A New Approach to Classify Degenerative Mitral Valve Disease Patients Considering Discriminant Analysis of Echocardiographic Parameters
M.S. Oliveira; R.A.L. Muzzi; R.B. Araújo; L.A.L. Muzzi; D.F. Ferreira; E.F. Silva; G.A.O. Cavalcanti
Support by FAPEMIG.
Classifying a patient considering the degree of a disease is of great importance as a prognosis and it will lead the veterinarian in the choice of the best conduct to be adopted. For this reason, this classification must be done as good as possible. Bonagura et al. (1992) proposed, for veterinary cardiac patients, a method for assessment which is based on information from the patient's clinical status, that is easy to implement and can be widely used. However, it is a subjective method because it considers only qualitative information which is obtained during the clinical examination (situation of stress for the animal what may affect some parameters) and history (provided by the owner with no possibility for the veterinarian to be sure). Besides the subjectivity inherent to this way to collect data, the clinical course of a disease may be different for some patients with the same diagnosis. That is the reason why, in some cases, patients are clinically compensated (not necessarily due to the effect of drugs), besides having significant impairment of cardiac function. Thus, a method for cardiac patient classification which considers quantitative data of the cardiac function, based on echocardiographic examination, could result in more accurate prognostic information. The aim of this research was to establish a new method to classify dogs in healthy or heart diseased (chronic degenerative mitral valve disease--CDMVD) in mild, moderate and severe, considering echocardiographic parameters.
Materials and Methods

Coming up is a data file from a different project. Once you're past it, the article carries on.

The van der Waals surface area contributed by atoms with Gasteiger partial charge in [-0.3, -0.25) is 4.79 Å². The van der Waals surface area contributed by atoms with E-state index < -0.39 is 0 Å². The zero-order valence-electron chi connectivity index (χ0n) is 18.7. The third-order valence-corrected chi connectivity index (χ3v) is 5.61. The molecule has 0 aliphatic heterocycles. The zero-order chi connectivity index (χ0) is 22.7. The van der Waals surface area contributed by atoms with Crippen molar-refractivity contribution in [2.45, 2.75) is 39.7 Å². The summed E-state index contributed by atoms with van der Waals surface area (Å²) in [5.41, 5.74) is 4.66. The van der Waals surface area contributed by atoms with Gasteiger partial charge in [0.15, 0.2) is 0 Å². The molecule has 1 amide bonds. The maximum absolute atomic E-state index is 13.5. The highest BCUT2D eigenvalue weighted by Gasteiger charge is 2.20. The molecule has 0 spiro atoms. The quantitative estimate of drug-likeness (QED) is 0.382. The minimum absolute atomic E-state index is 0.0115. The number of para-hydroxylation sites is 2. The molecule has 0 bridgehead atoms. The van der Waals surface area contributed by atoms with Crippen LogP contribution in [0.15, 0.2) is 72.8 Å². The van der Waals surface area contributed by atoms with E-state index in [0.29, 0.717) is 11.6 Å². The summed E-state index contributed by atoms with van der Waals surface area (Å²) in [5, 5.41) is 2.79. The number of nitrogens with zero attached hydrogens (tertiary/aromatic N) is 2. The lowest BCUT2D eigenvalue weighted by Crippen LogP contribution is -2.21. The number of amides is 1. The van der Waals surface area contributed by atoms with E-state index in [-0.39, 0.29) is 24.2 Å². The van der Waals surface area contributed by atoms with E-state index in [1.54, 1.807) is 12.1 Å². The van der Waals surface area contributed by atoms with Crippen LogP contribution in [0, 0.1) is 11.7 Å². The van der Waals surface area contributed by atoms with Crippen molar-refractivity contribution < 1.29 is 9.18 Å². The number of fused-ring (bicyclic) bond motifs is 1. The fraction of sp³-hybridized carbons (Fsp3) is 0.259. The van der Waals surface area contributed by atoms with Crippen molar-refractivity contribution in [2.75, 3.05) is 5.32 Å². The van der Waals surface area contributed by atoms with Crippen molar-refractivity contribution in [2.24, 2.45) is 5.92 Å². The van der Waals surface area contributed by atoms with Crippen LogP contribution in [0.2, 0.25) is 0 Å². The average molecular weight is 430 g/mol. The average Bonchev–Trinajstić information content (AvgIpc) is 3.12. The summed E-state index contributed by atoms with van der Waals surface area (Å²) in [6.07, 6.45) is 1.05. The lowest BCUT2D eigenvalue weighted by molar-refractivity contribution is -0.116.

We used 40 dogs of various small breeds, ranging from 6 to 15 years old (mean 10.28 ± 2.76) and average weight of 6.46 ± 3.52 kg. The animals were divided into four groups of ten in each one. Control group was composed of healthy animals and aged over six years. Dogs with mitral valve prolapse in the echocardiographic examination were excluded from control group. In the other groups there were dogs with CDMVD diagnosed echocardiographically, aged over six years, presenting systolic murmur of mitral regurgitation and classified according to the degree of congestive heart failure (CHF) as suggested by Bonagura et al. (1992). Thus, the experimental groups were: Control group: healthy dogs; Group 1: dogs with CDMVD without clinical signs of CHF (class Ia and Ib: presence of heart murmur, without signs of CHF); Group 2: patients with CDMVD with mild to moderate CHF (class II: animals with signs of CHF when subjected to mild exercise or rest, exercise intolerance, cough, tachypnea, dyspnea and mild ascites); Group 3: patients with CDMVD and advanced CHF (class IIIa: animals have intense dyspnea, profound exercise intolerance, hypoperfusion at rest, cough and moderate ascites). The details of history, as the presence of cough, tiredness, exercise intolerance, syncope, tachypnea, dyspnea and progression of symptoms were considered in the classification of animals within the CHF. To perform echocardiography, the animals received a dose of 0.030mg/kg of acepromazine, intravenously. Dogs were positioned in lateral recumbency using right and left parasternal positions, and evaluated by two-dimensional, M, pulsed, continuous and color Doppler modes. Three measures of each variable were performed and their averages were analyzed. In two-dimensional mode were studied the cardiac chambers, especially the left atrium, the appearance of the mitral valve, the presence of pericardial effusion, the transverse diameter of mitral annulus and aortic root (Thomas et al., 1993). We also made the measures of the diameter of the left atrium (LA) and the aortic root (Ao) (Hansson et al., 2002) and the relationship between these parameters (LA/Ao). In M mode were obtained, at the end of systole and diastole, the internal dimension of the left ventricle, the thickness of the interventricular septum and posterior wall of the left ventricle, according to Lombard (1984). Then the values of the ejection fraction (EF) and the percent left ventricular fractional shortening (FS) were calculated. In the Doppler mode were evaluated the peak flow velocity of mitral valve (E and A waves), aortic flow (left ventricular outflow tract--LVOT), tricuspid and pulmonary flows, as well as the time-velocity integral (TVI) of mitral flow (TVIMV) and the aortic flow (TVIL-VOT). The values of mitral regurgitant flow (VMAX) and the TVI for the mitral regurgitation (TVIMR) were obtained (Boon, 1998). Mitral regurgitant stroke volume was calculated as the difference between mitral and aortic forward stroke volume integrated by pulsed Doppler; regurgitant fraction was calculated as mitral regurgitant stroke volume divided by mitral forward stroke volume. Stroke volume across the aortic valve was calculated by multiplying the cross-sectional area at the level of the aortic annulus by the time velocity integral of flow across that valve. Area was calculated from the peak diameter at the insertion of the aortic leaflets in the parasternal long-axis view, assuming a circular configuration (Lewis et al., 1984). Outflow velocities were obtained by pulsed Doppler echocardiography from the apex for optimal alignment with flow. The time velocity integral was calculated by tracing the modal velocity. The product of area and time-velocity integral provided the stroke volume. Mitral stroke volume was calculated as the product of peak mitral valve cross-sectional area at the level of the leaflets tips from the apical four-chamber view multiplied by the time-velocity integral of modal velocity at the level of the leaflet tips by pulsed Doppler echocardiography in the apical four-chamber view. All these analysis was obtained according to the volumetric method, with the achievement of mitral valve regurgitation fraction (RFMR) and the volume of left ventricular inflow, as performed by Enriquez-Sarano et al. (1994). Values for mitral annulus, aortic root, LA/Ao, FS, EF, TVILVOT, peak E, TVIMV, VMAX, TVIMR and RFMR obtained with the echocardiogram, were submitted to discriminant analysis (Ferreira, 2008) using the computer program SAS.